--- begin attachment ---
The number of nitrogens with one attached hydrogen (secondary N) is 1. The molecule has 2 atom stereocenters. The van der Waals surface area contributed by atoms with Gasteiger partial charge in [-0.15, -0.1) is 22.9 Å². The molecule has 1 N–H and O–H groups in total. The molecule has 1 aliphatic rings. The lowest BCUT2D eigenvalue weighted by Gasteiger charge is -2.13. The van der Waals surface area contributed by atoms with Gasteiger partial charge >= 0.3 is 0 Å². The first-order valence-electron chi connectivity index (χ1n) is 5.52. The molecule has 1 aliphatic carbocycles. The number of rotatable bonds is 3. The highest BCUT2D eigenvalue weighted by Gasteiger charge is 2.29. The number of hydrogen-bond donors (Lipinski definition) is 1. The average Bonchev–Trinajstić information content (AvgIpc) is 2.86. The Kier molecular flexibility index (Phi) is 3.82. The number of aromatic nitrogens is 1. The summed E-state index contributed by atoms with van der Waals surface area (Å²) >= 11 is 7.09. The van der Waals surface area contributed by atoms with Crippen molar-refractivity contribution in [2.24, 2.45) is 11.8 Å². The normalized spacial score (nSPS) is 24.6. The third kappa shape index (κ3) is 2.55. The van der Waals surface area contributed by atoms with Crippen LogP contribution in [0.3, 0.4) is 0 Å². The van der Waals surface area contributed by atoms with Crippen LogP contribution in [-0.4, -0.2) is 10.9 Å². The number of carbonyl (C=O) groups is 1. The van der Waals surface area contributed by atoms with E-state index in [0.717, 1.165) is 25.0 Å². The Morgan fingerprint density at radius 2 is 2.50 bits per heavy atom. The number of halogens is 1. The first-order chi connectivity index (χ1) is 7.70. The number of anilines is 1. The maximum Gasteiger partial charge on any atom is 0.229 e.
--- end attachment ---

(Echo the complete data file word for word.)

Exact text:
The number of nitrogens with one attached hydrogen (secondary N) is 1. The molecule has 2 atom stereocenters. The van der Waals surface area contributed by atoms with Gasteiger partial charge in [-0.15, -0.1) is 22.9 Å². The molecule has 1 N–H and O–H groups in total. The molecule has 1 aliphatic rings. The lowest BCUT2D eigenvalue weighted by Gasteiger charge is -2.13. The van der Waals surface area contributed by atoms with Gasteiger partial charge >= 0.3 is 0 Å². The first-order valence-electron chi connectivity index (χ1n) is 5.52. The molecule has 1 aliphatic carbocycles. The number of rotatable bonds is 3. The highest BCUT2D eigenvalue weighted by Gasteiger charge is 2.29. The number of hydrogen-bond donors (Lipinski definition) is 1. The average Bonchev–Trinajstić information content (AvgIpc) is 2.86. The Kier molecular flexibility index (Phi) is 3.82. The number of aromatic nitrogens is 1. The summed E-state index contributed by atoms with van der Waals surface area (Å²) >= 11 is 7.09. The van der Waals surface area contributed by atoms with Crippen molar-refractivity contribution in [2.24, 2.45) is 11.8 Å². The normalized spacial score (nSPS) is 24.6. The third kappa shape index (κ3) is 2.55. The van der Waals surface area contributed by atoms with Crippen LogP contribution in [0.3, 0.4) is 0 Å². The van der Waals surface area contributed by atoms with Crippen LogP contribution in [-0.4, -0.2) is 10.9 Å². The number of carbonyl (C=O) groups is 1. The van der Waals surface area contributed by atoms with E-state index in [0.717, 1.165) is 25.0 Å². The Morgan fingerprint density at radius 2 is 2.50 bits per heavy atom. The number of halogens is 1. The first-order chi connectivity index (χ1) is 7.70. The number of anilines is 1. The maximum Gasteiger partial charge on any atom is 0.229 e.